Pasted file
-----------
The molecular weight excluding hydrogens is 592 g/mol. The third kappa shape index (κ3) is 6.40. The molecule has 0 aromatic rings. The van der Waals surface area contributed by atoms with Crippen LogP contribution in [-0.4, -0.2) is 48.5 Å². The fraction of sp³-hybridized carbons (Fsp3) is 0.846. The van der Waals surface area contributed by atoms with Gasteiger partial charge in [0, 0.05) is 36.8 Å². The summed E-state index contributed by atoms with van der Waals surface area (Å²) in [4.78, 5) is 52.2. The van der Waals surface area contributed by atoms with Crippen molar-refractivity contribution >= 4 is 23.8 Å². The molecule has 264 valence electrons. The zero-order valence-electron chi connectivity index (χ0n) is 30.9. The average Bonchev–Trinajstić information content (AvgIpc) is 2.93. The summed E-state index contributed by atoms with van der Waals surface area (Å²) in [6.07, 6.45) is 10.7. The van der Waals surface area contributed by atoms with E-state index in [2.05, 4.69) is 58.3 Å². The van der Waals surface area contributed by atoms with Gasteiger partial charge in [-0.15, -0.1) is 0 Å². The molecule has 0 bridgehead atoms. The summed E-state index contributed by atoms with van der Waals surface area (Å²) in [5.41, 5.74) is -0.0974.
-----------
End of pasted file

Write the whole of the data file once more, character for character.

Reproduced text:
The molecular weight excluding hydrogens is 592 g/mol. The third kappa shape index (κ3) is 6.40. The molecule has 0 aromatic rings. The van der Waals surface area contributed by atoms with Crippen LogP contribution in [-0.4, -0.2) is 48.5 Å². The fraction of sp³-hybridized carbons (Fsp3) is 0.846. The van der Waals surface area contributed by atoms with Gasteiger partial charge in [0, 0.05) is 36.8 Å². The summed E-state index contributed by atoms with van der Waals surface area (Å²) in [4.78, 5) is 52.2. The van der Waals surface area contributed by atoms with Crippen molar-refractivity contribution >= 4 is 23.8 Å². The molecule has 264 valence electrons. The zero-order valence-electron chi connectivity index (χ0n) is 30.9. The average Bonchev–Trinajstić information content (AvgIpc) is 2.93. The summed E-state index contributed by atoms with van der Waals surface area (Å²) in [6.07, 6.45) is 10.7. The van der Waals surface area contributed by atoms with E-state index in [2.05, 4.69) is 58.3 Å². The van der Waals surface area contributed by atoms with Gasteiger partial charge in [-0.15, -0.1) is 0 Å². The molecule has 0 bridgehead atoms. The summed E-state index contributed by atoms with van der Waals surface area (Å²) in [5.41, 5.74) is -0.0974.